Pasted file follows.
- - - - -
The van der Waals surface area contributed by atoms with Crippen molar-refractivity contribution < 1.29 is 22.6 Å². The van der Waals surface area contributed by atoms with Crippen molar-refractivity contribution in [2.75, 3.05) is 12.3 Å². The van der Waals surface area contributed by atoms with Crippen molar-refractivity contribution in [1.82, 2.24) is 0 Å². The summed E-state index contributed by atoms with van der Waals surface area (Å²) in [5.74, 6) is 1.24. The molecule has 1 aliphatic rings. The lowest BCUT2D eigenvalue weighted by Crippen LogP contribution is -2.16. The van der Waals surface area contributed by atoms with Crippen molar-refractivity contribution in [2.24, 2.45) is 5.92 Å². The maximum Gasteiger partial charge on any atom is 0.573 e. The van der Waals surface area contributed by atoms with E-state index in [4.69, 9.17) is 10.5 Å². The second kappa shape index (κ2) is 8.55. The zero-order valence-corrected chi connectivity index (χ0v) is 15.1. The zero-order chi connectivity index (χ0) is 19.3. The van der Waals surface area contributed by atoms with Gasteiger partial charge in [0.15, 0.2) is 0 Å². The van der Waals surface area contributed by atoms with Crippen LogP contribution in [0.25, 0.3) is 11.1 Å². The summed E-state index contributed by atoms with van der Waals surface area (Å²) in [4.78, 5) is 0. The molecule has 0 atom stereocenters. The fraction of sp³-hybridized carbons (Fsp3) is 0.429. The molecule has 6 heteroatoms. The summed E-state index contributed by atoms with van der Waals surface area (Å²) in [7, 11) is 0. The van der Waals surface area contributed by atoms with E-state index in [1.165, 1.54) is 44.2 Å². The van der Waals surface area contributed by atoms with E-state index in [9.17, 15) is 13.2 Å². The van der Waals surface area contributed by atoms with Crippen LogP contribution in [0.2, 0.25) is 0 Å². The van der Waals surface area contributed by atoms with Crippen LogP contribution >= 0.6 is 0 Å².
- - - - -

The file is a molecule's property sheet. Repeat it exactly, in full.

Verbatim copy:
The van der Waals surface area contributed by atoms with Crippen molar-refractivity contribution < 1.29 is 22.6 Å². The van der Waals surface area contributed by atoms with Crippen molar-refractivity contribution in [2.75, 3.05) is 12.3 Å². The van der Waals surface area contributed by atoms with Crippen molar-refractivity contribution in [1.82, 2.24) is 0 Å². The summed E-state index contributed by atoms with van der Waals surface area (Å²) in [5.74, 6) is 1.24. The molecule has 1 aliphatic rings. The lowest BCUT2D eigenvalue weighted by Crippen LogP contribution is -2.16. The van der Waals surface area contributed by atoms with Crippen molar-refractivity contribution in [2.24, 2.45) is 5.92 Å². The maximum Gasteiger partial charge on any atom is 0.573 e. The van der Waals surface area contributed by atoms with E-state index in [4.69, 9.17) is 10.5 Å². The second kappa shape index (κ2) is 8.55. The zero-order valence-corrected chi connectivity index (χ0v) is 15.1. The zero-order chi connectivity index (χ0) is 19.3. The van der Waals surface area contributed by atoms with Gasteiger partial charge in [0.15, 0.2) is 0 Å². The van der Waals surface area contributed by atoms with Crippen LogP contribution in [0.25, 0.3) is 11.1 Å². The summed E-state index contributed by atoms with van der Waals surface area (Å²) in [4.78, 5) is 0. The molecule has 0 atom stereocenters. The fraction of sp³-hybridized carbons (Fsp3) is 0.429. The molecule has 6 heteroatoms. The summed E-state index contributed by atoms with van der Waals surface area (Å²) in [7, 11) is 0. The van der Waals surface area contributed by atoms with E-state index in [1.165, 1.54) is 44.2 Å². The van der Waals surface area contributed by atoms with E-state index in [9.17, 15) is 13.2 Å². The van der Waals surface area contributed by atoms with Crippen LogP contribution in [0.2, 0.25) is 0 Å². The van der Waals surface area contributed by atoms with Crippen LogP contribution >= 0.6 is 0 Å².